If that is the case, a webmaster needs to quickly hone in on why their click-through-rate is low. Obvious solutions are fixing up the meta descriptions, and making them more appetizing and attractive to searchers who are clearly seeing your website in SERPS, but are choosing not to click. If you need some inspiration, Neil Patel has a solid breakdown on how to revise your meta descriptions in order to maintain a competitive edge.

wmt search queries
Click to Expand

Capitalize On Your Top Pages

In addition to Search Queries, you can view your website’s top pages. I found that the value in Top Pages is that it sharpens what you already saw in Search Queries. In Search Queries, you were able to see keywords and where you may have ranked, as well as CTR for keywords. For Top Pages, however, you can see your CTR for individual pages, which tells you exactly which pages of yours need revised meta descriptions. You can also try tinkering with your title tags, but do so very carefully- after all, you did rank, and any title tag change can alter your ranking.  The real opportunity to coax a user to click on your site without affecting ranking lies in the meta description.

Now What?

Now that you have identified which pages are weak, you have a great opportunity for some competitive analysis. Let’s say, using the example above, that you only got 5 clicks from 22 impressions for a search query that ranks number 1. Considering that according to at least one click thru study, 33% of users will click on the first result, 22 impressions for a #1 ranking deserves between 7 and 8 clicks. So if you deserve 7.5 clicks but only got 5, you are receiving 33% less clicks than the norm (though obviously, this is a very small sample size). That’s a huge amount, especially if you scale this to hundreds or even thousands of clicks.

mouse 2

So, how can you repair this rather poor CTR? I’m glad you asked!

Big Opportunity for Competitive Analysis

If you are ranking #1 for a search query, but you are not getting as many clicks as you deserve, then where are those clicks going? Unfortunately, they are going to the people that you least want to get them: your competitors.

There is nothing worse than getting an impression for a search query that you worked so hard to rank for, but it is not being clicked on, and you ultimately miss out on free traffic that was there for the taking. So, if you are losing clicks to a competitor, then why not take a look at what your competitor is doing differently? The obvious practice would be to check out what their meta descriptions are like, and see if they are using a more attractive style or method that you can use as well. But if you want to go deeper (and you probably should if you aren’t ranking as high) you should do a full scale competitive analysis, and analyze your competitor’s keyword data. I’ve used SEMRush for this, and a great breakdown for it can be read here. Also, you can check out Moz’s keyword difficulty tool for some expanded analysis.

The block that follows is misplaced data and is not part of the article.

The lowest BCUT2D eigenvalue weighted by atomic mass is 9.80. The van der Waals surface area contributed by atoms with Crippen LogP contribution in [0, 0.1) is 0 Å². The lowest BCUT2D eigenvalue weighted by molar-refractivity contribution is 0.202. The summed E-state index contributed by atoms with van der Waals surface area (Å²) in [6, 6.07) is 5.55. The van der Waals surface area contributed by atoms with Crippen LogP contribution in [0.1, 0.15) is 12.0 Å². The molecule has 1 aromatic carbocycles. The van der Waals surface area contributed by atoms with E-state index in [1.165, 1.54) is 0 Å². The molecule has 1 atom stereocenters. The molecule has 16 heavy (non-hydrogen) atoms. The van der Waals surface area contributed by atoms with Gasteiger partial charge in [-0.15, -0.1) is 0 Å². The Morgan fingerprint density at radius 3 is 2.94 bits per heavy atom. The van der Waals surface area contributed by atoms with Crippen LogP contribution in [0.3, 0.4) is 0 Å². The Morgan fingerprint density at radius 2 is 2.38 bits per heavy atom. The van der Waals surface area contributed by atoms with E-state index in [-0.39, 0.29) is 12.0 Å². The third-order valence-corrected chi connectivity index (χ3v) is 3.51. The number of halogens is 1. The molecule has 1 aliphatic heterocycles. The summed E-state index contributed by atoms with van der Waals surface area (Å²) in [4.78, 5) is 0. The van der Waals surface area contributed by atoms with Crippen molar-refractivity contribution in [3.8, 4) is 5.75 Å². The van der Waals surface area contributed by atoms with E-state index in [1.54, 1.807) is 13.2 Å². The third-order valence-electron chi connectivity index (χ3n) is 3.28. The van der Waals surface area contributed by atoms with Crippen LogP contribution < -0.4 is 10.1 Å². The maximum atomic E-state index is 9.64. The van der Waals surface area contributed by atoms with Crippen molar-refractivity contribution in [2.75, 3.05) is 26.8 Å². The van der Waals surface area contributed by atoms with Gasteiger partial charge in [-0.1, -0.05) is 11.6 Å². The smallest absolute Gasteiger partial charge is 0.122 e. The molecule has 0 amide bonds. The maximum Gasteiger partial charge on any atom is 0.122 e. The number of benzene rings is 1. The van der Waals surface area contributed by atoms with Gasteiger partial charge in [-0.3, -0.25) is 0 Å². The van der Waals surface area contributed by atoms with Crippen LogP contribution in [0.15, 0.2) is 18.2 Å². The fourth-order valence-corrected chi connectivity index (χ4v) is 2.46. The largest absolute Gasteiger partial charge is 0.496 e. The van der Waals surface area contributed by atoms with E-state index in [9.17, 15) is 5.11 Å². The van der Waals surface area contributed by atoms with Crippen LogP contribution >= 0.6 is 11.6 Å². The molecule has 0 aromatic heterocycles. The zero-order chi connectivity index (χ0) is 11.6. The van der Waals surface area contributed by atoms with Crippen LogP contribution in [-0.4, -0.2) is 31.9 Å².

Google Webmaster Tools’ Role

While Google Webmaster Tools is certainly not a replacement for some of the deep level analytics that Google Analytics allows for, it should definitely not be scoffed at. WMT offers a fair amount of both resources and opportunity for a webmaster, and allows for a visually simplistic method of maintaining, improving, and ultimately monitoring and analyzing the growth of one’s website.


Picture of Shlomo Wiesen

Shlomo Wiesen

Originally from New York, Shlomo came to Israel and jumped into the world of hi-tech, and loves the fast paced Google chess game that is called SEO. In his spare time, Shlomo has a podcast, creates comics using Microsoft Paint, and utilizes his wiry 6’5 frame to play basketball.
Picture of Shlomo Wiesen

Shlomo Wiesen

Originally from New York, Shlomo came to Israel and jumped into the world of hi-tech, and loves the fast paced Google chess game that is called SEO. In his spare time, Shlomo has a podcast, creates comics using Microsoft Paint, and utilizes his wiry 6’5 frame to play basketball.

Share This Post